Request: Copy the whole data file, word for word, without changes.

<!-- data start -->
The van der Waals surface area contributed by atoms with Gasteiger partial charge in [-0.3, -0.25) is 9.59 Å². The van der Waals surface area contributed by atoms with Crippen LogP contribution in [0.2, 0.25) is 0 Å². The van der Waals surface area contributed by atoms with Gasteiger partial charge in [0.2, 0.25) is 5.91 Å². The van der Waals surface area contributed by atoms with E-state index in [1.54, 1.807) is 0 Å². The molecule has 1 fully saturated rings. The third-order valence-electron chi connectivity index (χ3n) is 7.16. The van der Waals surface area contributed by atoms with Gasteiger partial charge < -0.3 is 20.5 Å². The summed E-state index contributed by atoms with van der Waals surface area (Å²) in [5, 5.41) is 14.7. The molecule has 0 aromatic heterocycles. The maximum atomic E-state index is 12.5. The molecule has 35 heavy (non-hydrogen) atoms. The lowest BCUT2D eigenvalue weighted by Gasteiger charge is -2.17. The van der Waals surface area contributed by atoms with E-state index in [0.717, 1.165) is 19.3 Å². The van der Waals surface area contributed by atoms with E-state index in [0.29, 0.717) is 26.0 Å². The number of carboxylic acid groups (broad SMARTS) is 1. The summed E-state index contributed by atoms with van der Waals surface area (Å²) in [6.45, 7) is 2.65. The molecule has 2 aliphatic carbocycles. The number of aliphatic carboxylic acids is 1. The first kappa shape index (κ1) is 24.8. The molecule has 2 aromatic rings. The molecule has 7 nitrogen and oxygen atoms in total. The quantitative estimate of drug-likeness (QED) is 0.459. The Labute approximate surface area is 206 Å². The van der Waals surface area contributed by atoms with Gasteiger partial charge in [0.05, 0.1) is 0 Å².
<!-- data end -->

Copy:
The van der Waals surface area contributed by atoms with Gasteiger partial charge in [-0.3, -0.25) is 9.59 Å². The van der Waals surface area contributed by atoms with Crippen LogP contribution in [0.2, 0.25) is 0 Å². The van der Waals surface area contributed by atoms with Gasteiger partial charge in [0.2, 0.25) is 5.91 Å². The van der Waals surface area contributed by atoms with E-state index in [1.54, 1.807) is 0 Å². The molecule has 1 fully saturated rings. The third-order valence-electron chi connectivity index (χ3n) is 7.16. The van der Waals surface area contributed by atoms with Gasteiger partial charge < -0.3 is 20.5 Å². The summed E-state index contributed by atoms with van der Waals surface area (Å²) in [5, 5.41) is 14.7. The molecule has 0 aromatic heterocycles. The maximum atomic E-state index is 12.5. The molecule has 35 heavy (non-hydrogen) atoms. The lowest BCUT2D eigenvalue weighted by Gasteiger charge is -2.17. The van der Waals surface area contributed by atoms with E-state index in [0.717, 1.165) is 19.3 Å². The van der Waals surface area contributed by atoms with E-state index in [0.29, 0.717) is 26.0 Å². The number of carboxylic acid groups (broad SMARTS) is 1. The summed E-state index contributed by atoms with van der Waals surface area (Å²) in [6.45, 7) is 2.65. The molecule has 2 aliphatic carbocycles. The number of aliphatic carboxylic acids is 1. The first kappa shape index (κ1) is 24.8. The molecule has 2 aromatic rings. The molecule has 7 nitrogen and oxygen atoms in total. The quantitative estimate of drug-likeness (QED) is 0.459. The Labute approximate surface area is 206 Å². The van der Waals surface area contributed by atoms with Gasteiger partial charge in [0.05, 0.1) is 0 Å².